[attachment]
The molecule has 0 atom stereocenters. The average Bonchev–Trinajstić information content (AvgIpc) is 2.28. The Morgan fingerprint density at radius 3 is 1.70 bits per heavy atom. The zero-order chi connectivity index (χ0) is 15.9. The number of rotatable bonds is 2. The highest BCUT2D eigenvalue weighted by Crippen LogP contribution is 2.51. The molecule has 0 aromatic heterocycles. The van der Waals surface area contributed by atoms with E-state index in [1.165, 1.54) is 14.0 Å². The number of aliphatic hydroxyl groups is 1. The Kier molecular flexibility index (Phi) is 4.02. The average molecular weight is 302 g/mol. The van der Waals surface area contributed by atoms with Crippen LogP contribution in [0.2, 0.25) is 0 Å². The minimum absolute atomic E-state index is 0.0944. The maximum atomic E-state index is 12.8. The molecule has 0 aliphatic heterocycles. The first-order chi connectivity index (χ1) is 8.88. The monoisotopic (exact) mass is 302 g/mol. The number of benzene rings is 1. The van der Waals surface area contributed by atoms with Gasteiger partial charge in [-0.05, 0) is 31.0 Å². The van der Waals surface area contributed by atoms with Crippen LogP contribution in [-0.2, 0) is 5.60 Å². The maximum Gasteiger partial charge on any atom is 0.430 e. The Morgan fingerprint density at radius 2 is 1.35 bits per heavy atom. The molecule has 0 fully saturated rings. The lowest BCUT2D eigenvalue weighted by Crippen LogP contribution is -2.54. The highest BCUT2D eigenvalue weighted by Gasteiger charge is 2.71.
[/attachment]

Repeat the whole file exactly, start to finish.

The molecule has 0 atom stereocenters. The average Bonchev–Trinajstić information content (AvgIpc) is 2.28. The Morgan fingerprint density at radius 3 is 1.70 bits per heavy atom. The zero-order chi connectivity index (χ0) is 15.9. The number of rotatable bonds is 2. The highest BCUT2D eigenvalue weighted by Crippen LogP contribution is 2.51. The molecule has 0 aromatic heterocycles. The van der Waals surface area contributed by atoms with E-state index in [1.165, 1.54) is 14.0 Å². The number of aliphatic hydroxyl groups is 1. The Kier molecular flexibility index (Phi) is 4.02. The average molecular weight is 302 g/mol. The van der Waals surface area contributed by atoms with Crippen LogP contribution in [0.2, 0.25) is 0 Å². The minimum absolute atomic E-state index is 0.0944. The maximum atomic E-state index is 12.8. The molecule has 0 aliphatic heterocycles. The first-order chi connectivity index (χ1) is 8.88. The monoisotopic (exact) mass is 302 g/mol. The number of benzene rings is 1. The van der Waals surface area contributed by atoms with Gasteiger partial charge in [-0.05, 0) is 31.0 Å². The van der Waals surface area contributed by atoms with Crippen LogP contribution in [-0.2, 0) is 5.60 Å². The maximum Gasteiger partial charge on any atom is 0.430 e. The Morgan fingerprint density at radius 2 is 1.35 bits per heavy atom. The molecule has 0 fully saturated rings. The lowest BCUT2D eigenvalue weighted by Crippen LogP contribution is -2.54. The highest BCUT2D eigenvalue weighted by Gasteiger charge is 2.71.